Why we hate the left out feeling


In a recent post I talked about numbers and why they don’t matter as much as we like to think. Today, let’s talk about the left out feeling. We all want to be part of the mix and part of the “in-crowd.”

It’s easy to feel left out if we don’t get asked to the party or included on the latest Twitter list. But in reality, we aren’t going to be on every list and be asked to every party.

True meaning of introvert and extrovert

Emotionally, most people are social people so wanting to be part of the group or the party or the list is inherent in our make-up. Even if your basic personality is more on the introverted side, you want to be included.

By the way, did you know that the true meaning of introvert and extrovert has more to do with how you recharge than your actual personality?

Introverts often can still be in charge of holidays, organizations, groups, and events and even be very successful in a lead role. However, they come away drained and relish being able to recharge at home with a good book or soft music.

The extrovert, on the other hand, if left at home too long will get antsy and want to get out and do something. They thrive in a crowd situation and sitting down with a good book is far off their list of favorite things to do.

No one likes the left out feeling

The introvert and extrovert both get the left out feeling and neither like it. The introvert may find it harder to take action to be included. They wait to be asked and want someone with them when they go to an event or gathering. Inside they may know if they would go, they would immediately find people happy to see them.

For the individual who already feels left out, job search creates a new burden. The introvert is often clueless on how to connect with the network they need because they are comfortable without a group most of the time.

For the extrovert, the problem is their network may revolved around work and reinforced by the role they played. Trying to reconnect when they no longer are in charge or hold a title is also hard for them.

Acknowledging how you feel does help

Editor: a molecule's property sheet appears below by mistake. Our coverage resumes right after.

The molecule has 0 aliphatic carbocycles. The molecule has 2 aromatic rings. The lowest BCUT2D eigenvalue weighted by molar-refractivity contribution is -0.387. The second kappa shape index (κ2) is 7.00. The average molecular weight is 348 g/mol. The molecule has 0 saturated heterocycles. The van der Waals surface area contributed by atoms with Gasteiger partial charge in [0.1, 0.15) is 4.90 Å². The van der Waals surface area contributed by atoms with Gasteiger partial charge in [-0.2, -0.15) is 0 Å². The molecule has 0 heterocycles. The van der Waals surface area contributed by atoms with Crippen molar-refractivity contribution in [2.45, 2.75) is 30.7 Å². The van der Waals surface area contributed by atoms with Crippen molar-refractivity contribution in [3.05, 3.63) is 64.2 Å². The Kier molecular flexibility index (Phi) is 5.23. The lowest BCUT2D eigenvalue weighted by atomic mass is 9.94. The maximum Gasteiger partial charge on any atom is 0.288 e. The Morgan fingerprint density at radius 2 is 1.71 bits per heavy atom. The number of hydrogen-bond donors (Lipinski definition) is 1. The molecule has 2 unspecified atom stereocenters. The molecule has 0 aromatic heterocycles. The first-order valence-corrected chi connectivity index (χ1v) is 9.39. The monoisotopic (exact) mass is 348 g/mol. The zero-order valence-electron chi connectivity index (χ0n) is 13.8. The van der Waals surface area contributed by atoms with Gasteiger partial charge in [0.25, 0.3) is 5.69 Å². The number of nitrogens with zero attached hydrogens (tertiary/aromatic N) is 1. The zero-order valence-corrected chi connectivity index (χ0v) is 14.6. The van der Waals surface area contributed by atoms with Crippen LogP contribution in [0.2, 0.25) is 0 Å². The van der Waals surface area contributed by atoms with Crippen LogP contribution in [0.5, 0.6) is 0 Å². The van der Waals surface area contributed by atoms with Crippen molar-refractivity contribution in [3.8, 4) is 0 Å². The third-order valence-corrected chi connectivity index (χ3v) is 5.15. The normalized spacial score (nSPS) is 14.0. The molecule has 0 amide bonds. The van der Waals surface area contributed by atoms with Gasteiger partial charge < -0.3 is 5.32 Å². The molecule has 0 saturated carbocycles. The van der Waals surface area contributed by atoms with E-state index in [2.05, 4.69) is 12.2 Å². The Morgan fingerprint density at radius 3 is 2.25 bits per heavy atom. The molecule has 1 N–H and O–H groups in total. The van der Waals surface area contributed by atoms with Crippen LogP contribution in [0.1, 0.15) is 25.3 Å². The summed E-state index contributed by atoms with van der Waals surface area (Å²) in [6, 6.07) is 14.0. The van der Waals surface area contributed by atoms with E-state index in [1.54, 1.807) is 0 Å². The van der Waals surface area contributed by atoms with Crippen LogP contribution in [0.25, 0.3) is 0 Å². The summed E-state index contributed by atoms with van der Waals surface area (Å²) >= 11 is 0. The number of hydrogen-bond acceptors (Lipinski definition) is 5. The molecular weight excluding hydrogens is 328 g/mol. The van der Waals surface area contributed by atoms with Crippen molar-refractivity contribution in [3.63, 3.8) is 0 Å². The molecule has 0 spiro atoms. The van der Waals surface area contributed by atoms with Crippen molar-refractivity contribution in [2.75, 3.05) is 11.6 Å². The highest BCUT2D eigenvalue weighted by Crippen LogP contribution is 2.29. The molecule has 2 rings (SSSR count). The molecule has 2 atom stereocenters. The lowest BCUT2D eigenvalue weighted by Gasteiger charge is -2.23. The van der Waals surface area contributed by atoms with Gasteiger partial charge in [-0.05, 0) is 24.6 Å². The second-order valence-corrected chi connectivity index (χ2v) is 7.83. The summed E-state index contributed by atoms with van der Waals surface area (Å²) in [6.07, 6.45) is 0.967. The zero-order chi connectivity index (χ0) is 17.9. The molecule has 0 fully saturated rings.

Develop a plan to overcome the left out feeling will help to get you back working much more quickly.

  • Schedule lunches with close friends and ask for their help brainstorming.
  • The social media networks work as well for introverts as extroverts because it is a process controlled by the individual. You aren’t forced to go talk to someone, posting information can get you a reply or a laugh.
  • Volunteering can be another source to relieve the left out feeling. You can provide services to an organization and build new connections. Just doing something is helpful.

What are your thoughts on conquering that left out feeling?

To get your job search working for you, simply click here!

Photo credit

Resume Design and Job Seeking Tips

Here are Design Resumes' latest articles on job search, resume design, resume writing, and Linkedin optimization articles I've written.

FREE Resume and Job Search Tips by email

Get free tips and strategy direct to your inbox. just add your name and email below. I respect your privacy.

  • This field is for validation purposes and should be left unchanged.

Julie Walraven, Design Resumes

Julie Walraven

Professional Resume Writer

Here are ways I can help you land your dream job.

You may be halfway across the country or the world. When you work with me, we share coffee, laughs, and concerns. This turns the scary job search into creative, consultative writing and learning sessions.